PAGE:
Advice from an über-ethicist

There wasn’t much wiggle room left for the casual carnivore when über-ethicist Peter Singer got finished with us in 1973. That’s when his uncompromising assault on trans-species suffering, Animal Liberation, had millions of readers trading in their T-bones for tofu.

But now even the moral high ground of a vegetarian lifestyle isn’t good enough. Singer’s new book, The Way We Eat: Why Our Food Choices Matter, argues that, all things considered, only a vegan lifestyle will do. The reasons go far beyond Singer’s past exposés of animal abuse and factory farming. Tracking the source of food served at three very different American tables, Singer and his co-author, Jim Mason, uncovered more than they could swallow.

How we eat can influence the very health of the planet even more than switching to hybrid cars or solar heating. The hidden costs of even the most prudent food choices—costs in terms of social injustice, poverty, waste and pollution, as well as animal cruelty, make us all collaborators in environmental destruction. Especially Americans, who manage to consume one-quarter of the world’s fossil fuels.

Looking for transparency in how our food is produced, the authors visited fields, farms, organic facilities and fisheries guided by the food-buying habits of three families—one embedded in the “standard American diet” of Wal-Mart and fast food, another of “conscientious omnivores” and finally a family of vegans who consume no animal products at all. It wasn’t hard to predict that the family shopping for bargains would be chastised for its convenience-based gastronomy. But when Singer sourced the politically correct fare bought by the conscientious consumers, the results were sobering. Looking at farms behind the “organic” and “certified humane” labels, Singer did not like what he saw. Even farm-raised seafood smelled fishy.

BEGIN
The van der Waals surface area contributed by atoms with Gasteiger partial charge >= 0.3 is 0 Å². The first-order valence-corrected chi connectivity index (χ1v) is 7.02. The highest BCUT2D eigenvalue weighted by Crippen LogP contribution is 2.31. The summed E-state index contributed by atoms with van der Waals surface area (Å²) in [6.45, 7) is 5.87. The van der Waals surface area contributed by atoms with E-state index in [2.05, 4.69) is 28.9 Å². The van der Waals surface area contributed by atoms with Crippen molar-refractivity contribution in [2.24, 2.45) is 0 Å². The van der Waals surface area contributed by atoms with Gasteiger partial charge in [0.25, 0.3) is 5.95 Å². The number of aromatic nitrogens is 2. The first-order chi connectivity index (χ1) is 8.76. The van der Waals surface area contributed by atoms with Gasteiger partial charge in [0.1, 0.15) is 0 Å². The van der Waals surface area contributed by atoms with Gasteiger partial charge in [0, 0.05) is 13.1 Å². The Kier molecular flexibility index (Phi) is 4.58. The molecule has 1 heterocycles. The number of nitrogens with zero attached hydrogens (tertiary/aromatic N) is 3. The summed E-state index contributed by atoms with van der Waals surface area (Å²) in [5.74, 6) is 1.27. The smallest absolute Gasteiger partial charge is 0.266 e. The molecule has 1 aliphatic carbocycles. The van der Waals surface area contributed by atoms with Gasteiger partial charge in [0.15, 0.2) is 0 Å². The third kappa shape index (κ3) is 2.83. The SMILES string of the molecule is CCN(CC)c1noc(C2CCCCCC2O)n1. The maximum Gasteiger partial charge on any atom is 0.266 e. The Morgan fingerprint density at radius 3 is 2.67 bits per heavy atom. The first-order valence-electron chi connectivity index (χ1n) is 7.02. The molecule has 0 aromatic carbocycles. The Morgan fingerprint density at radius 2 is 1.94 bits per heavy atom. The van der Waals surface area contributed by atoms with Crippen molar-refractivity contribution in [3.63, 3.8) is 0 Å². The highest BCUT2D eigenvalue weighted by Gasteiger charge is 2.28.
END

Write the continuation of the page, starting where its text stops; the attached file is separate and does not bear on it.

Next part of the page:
Much of the book flies in the face of the reigning environmental folklore, e.g. the “buy locally” mantra. It is not necessarily the case that local products are less costly—if by cost you include the environmental costs of carbon-dioxide emissions or social-justice issues. The “buy local” choice makes ethical sense, it seems, only when paired with “seasonal” consciousness. Out-of-season goods, even organic ones, always bear a high environmental price tag.

Singer’s maddeningly strict utilitarianism has made him famous. It can also make him tedious. Sidestepping the tricky issue of intrinsic rights, Singer bases his ethical considerations on the issue of calculating interests. Since animals (including us) have interests, such as avoidance of suffering, then those interests must be respected, as long as doing so does not entail greater suffering on our part. Poverty, hunger, abuse—these all cause suffering that those in affluent cultures might easily prevent. That is, if we’re willing to make some sacrifices.

In The Way We Eat, Singer and Mason carefully addresses the issue of making enlightened food choices, of buying and consuming only those animal products whose provenance is well-known and well-documented. Still, I can’t help feeling that he is asking us to be better than we actually can be. Given the facts—and he certainly supplies them—we are called upon to avoid eating seafood, eggs, meat, milk—any animal products—period.

How much should we agonize over the ethical price tag of free-range chicken, for chrissakes? Where do we stop the calculation of suffering? With pigs? Or scallops? What about the bugs I crush walking through my own organic garden? Numbed into ethical exhaustion, I came away from Singer’s message bloodied but unbowed. Living a moral life is arduous. The hidden price of the vegan lifestyle is, for me, too high in time and anxiety. So, I will continue to eat seasonal, organic produce, cage-free eggs, free-range chicken and wild salmon. But reading The Way We Eat did affect me. I’ve increased my contributions to Heifer International.